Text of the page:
In a nutshell? I loved this race. I loved that the terrain was “run-able” and not frustrating. I loved that for each incredibly long long climb, there was some amazing payoff at the end–either an awe-inspiring view, or fantastic volunteer-staffed aid station. I loved that the preserve was open to the public, and other day trippers, hikers, rock climbers, and cyclists were so enthusiastic and supportive.

That’s not to say there weren’t some very, very difficult patches. I knew my right shin was my achilles heel, and sure enough, it started bothering me about mile 15. By mile 16, I knew I needed some ibuprofen and took an 800mg pill.  About mile 35, it was still bothersome, so I doubled up with 1600mg. That was a mistake. By mile 39 I was so nauseated, and at mile 40, our support crew had us both sit down for some ginger ale (for my partner) and gatorade and pretzels (for me).  We still had one big hill to climb (at mile 45-46) before a 3+ mile coast to the end. I caught a second wind just before the hill and plowed through that, but the last three miles were agony. Lucky for us, all our support crew met us with under a mile left, and coached us in, just before darkness fell.

Finishing was surreal. You are exhausted, yet elated. And in my case, sick to your stomach. We cleaned up, gathered our drop bags, and left. My Mister and Thing 3 came to cheer for me, so we headed off to a local pub. I thought my stomach had settled a bit, so I ordered chocolate milk for myself while we were waiting for our food. My second big mistake of the day. Two sips later, I was frantically looking for the bathroom, judged the front door to be closer and bolted outside. I threw my medal over my shoulder and basically lost every single sweet potato and PB&J sandwich I’ve eaten since December.  A young and heavily tattooed young man was right behind me and said (clearly having seen the medal on my bent over back), “Hey, did you just do that crazy 50 mile race?” I nodded. “Whoa, badass!” he acknowledged while my stomach heaved again. Badass, indeed.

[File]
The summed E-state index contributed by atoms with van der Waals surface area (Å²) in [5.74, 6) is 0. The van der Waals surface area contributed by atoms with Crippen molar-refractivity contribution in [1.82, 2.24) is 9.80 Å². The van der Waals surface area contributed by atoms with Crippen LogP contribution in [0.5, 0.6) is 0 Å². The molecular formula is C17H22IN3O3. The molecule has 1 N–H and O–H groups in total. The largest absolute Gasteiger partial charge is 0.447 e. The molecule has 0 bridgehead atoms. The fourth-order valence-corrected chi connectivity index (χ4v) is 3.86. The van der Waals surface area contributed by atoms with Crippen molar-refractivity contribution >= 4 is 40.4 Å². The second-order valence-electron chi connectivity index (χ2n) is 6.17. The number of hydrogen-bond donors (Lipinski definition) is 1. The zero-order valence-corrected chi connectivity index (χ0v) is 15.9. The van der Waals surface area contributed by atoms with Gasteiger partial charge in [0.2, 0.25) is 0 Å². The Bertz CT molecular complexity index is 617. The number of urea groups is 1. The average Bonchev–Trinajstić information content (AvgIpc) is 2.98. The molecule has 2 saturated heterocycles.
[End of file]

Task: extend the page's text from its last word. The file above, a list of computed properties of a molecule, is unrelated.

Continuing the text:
So maybe that’s not the finish I envisioned. But overall the entire experience was close to 100% positive. What I loved most? Proving to myself I had the strength to not only commit to five months of training, but to get to the finish line. Becoming good friends with the wonderful woman who first encouraged me to join her. How she had the foresight to figure out that we would compliment each other so nicely, I’ll never know, but I’m so glad she did.  I’m also so incredibly appreciative of the many, many folks who helped me with my training, offered words of encouragement throughout my training, during the challenge, and then afterwards. It’s so meaningful when people go out of their way to send good vibes, and it just makes you realize how lucky you are to have such sincere friends, colleagues, and even general acquaintances.

Will there be more? Who knows. Fifty miles was tough–not just the training, but the time it takes from family and other obligations; 50ks are a bit more plausible.  But, as I’m sure we all know, never say never.